Samantha Redsky is from Calgary, Alberta. She was diagnosed with non-Hodgkin lymphoma in 2008. She is currently entering her 12th year in remission. Samantha wanted to join the advisory committee because when she was newly in remission, she had no real place to turn to for advice to live her life again. She wanted to be able to give others the opportunity to feel less alone.
"I was diagnosed with a rare type of non-Hodgkin lymphoma at the age of 23. Needless to say, it was a surreal experience. When I was officially diagnosed, I wasn’t traumatized. I wasn’t upset or devastated. I had a ‘what can we do to beat this’ attitude.
My blood cancer was considered so rare, it is actually a statistics case. The rare medicinal subset of the blood cancer affected my heart, and at the time of diagnosis, it had not spread anywhere else in the body. To treat my cancer, I received six sessions of chemo and 21 sessions of radiation – treatment that lasted about eight months. Because chemo made me so sick, I began to question if the fight was worth it and whether I had enough strength to keep up the fight.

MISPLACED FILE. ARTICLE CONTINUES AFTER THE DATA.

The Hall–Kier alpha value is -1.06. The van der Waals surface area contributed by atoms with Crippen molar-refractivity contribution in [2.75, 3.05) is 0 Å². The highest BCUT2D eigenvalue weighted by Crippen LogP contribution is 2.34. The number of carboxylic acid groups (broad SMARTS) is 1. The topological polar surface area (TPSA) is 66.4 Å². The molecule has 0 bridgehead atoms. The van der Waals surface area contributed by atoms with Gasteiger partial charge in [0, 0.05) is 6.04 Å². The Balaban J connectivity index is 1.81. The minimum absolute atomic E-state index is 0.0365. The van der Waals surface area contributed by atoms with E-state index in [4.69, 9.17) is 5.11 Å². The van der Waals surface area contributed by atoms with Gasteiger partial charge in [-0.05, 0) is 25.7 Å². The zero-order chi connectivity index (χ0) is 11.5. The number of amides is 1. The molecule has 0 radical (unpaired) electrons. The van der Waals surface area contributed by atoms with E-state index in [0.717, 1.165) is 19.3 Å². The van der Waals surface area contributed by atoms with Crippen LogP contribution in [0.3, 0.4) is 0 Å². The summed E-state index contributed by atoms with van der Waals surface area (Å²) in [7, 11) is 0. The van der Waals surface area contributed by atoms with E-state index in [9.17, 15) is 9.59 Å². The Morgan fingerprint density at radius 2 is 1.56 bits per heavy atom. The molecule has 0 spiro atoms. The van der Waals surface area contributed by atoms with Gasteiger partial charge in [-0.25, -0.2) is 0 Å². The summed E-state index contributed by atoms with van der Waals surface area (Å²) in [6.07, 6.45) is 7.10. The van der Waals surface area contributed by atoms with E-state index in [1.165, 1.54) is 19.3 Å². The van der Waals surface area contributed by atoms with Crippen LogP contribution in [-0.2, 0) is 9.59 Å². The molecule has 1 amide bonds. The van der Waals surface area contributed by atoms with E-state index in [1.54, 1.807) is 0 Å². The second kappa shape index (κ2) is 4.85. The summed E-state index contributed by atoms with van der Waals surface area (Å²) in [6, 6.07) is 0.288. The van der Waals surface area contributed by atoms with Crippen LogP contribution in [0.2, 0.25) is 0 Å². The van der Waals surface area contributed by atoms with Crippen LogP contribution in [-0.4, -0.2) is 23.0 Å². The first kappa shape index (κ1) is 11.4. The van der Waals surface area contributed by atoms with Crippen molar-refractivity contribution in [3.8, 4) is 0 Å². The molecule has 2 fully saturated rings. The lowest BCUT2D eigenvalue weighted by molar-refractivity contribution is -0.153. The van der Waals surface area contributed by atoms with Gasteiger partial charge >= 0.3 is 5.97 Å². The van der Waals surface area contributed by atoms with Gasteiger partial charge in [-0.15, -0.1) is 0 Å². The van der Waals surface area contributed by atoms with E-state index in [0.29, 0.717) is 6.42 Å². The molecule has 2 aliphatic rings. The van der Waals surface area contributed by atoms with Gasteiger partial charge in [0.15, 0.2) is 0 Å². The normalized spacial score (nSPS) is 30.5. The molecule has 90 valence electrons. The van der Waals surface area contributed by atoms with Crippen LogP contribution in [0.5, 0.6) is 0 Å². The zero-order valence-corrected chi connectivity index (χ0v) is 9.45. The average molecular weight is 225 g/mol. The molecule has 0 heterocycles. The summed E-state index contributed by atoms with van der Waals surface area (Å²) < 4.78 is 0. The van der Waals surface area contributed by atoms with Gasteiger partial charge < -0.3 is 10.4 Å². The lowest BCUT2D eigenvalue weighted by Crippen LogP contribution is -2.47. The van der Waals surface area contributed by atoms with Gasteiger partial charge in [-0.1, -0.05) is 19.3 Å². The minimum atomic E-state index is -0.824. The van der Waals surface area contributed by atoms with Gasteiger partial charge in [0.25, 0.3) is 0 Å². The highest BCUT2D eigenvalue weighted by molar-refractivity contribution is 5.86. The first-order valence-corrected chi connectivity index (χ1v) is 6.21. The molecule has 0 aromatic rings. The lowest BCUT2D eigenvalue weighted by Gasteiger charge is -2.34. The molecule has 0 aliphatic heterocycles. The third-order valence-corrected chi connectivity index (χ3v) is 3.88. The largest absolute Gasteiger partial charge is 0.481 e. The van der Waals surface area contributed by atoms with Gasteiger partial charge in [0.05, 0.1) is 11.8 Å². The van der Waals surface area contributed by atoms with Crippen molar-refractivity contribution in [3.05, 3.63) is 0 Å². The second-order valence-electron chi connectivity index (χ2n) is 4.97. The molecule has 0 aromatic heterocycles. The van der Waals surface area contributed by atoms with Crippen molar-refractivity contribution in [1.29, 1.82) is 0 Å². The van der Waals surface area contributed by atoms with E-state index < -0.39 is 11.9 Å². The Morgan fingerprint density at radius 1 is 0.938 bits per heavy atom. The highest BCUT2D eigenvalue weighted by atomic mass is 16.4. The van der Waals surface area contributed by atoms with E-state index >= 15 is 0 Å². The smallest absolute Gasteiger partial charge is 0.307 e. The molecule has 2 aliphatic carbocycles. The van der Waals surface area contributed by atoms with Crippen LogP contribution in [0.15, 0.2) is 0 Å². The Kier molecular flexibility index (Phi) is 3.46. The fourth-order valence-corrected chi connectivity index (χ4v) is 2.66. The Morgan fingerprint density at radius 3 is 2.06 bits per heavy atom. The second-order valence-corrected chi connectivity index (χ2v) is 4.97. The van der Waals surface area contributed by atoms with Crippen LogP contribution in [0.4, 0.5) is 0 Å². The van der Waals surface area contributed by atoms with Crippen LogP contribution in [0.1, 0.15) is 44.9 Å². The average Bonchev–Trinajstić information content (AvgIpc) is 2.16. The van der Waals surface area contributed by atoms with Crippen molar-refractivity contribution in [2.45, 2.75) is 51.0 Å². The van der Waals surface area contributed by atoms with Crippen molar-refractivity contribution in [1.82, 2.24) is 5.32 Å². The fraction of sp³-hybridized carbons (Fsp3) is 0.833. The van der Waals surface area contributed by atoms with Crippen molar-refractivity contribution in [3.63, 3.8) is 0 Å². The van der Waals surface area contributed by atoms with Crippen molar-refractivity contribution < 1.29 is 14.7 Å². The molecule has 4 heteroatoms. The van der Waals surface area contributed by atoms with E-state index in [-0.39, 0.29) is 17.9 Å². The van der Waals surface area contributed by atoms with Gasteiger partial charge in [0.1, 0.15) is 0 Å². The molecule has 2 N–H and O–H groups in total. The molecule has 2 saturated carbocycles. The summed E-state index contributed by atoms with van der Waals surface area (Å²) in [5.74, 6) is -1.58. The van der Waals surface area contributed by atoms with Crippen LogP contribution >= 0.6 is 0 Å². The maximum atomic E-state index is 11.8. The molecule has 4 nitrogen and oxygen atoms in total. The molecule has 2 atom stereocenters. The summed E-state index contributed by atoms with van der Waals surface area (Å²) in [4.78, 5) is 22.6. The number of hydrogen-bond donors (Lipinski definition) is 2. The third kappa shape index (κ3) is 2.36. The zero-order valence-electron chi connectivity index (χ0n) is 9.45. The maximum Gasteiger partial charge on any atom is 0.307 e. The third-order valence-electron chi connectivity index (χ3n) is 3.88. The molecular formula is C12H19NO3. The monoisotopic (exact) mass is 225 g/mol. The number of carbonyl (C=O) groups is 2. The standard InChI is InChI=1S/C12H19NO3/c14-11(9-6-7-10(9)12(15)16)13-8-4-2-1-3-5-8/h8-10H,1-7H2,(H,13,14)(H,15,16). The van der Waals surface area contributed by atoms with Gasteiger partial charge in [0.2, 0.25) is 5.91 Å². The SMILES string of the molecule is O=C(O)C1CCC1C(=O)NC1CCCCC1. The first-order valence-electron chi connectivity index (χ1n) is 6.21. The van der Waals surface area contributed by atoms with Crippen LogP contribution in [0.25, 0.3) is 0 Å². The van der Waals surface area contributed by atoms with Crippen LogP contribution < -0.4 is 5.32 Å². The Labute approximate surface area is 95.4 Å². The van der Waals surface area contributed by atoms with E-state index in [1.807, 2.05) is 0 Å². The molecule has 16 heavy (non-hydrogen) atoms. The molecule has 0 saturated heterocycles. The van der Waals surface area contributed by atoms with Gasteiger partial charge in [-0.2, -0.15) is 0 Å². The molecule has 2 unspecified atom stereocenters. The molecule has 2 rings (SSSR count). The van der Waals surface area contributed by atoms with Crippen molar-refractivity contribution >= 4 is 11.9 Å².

I became very emotional after the chemo experience. The doctors said they got most of it out and gave me the option to treat the rest of the cancer with radiation or a stem cell transplant. The stem cell transplant would have taken away my ability to have children.
I didn’t feel angry until about three years after remission. I couldn’t live my life, I couldn’t do what I wanted. I had to plan my life around my medical appointments – I felt frustrated and often asked myself – when am I going to get to live my young adult life? For 10 years, I was in limbo about whether I could have a baby. Now that I have my daughter, it’s an experience I’m so grateful for.
Through my blood cancer experience, I learned that it’s ok to ask people for help and that not everybody can cope with a diagnosis of a loved one. I want others to understand that a cancer diagnosis changes people, but it changes us for the better. What we had to go through made us stronger people.
Every year, I take part in The Leukemia & Lymphoma Society of Canada’s Light The Night Walk to help support those affected by blood cancers. I have a positive outlook now that I’ve been officially discharged as a patient. I feel stronger than ever and for that, I am deeply grateful."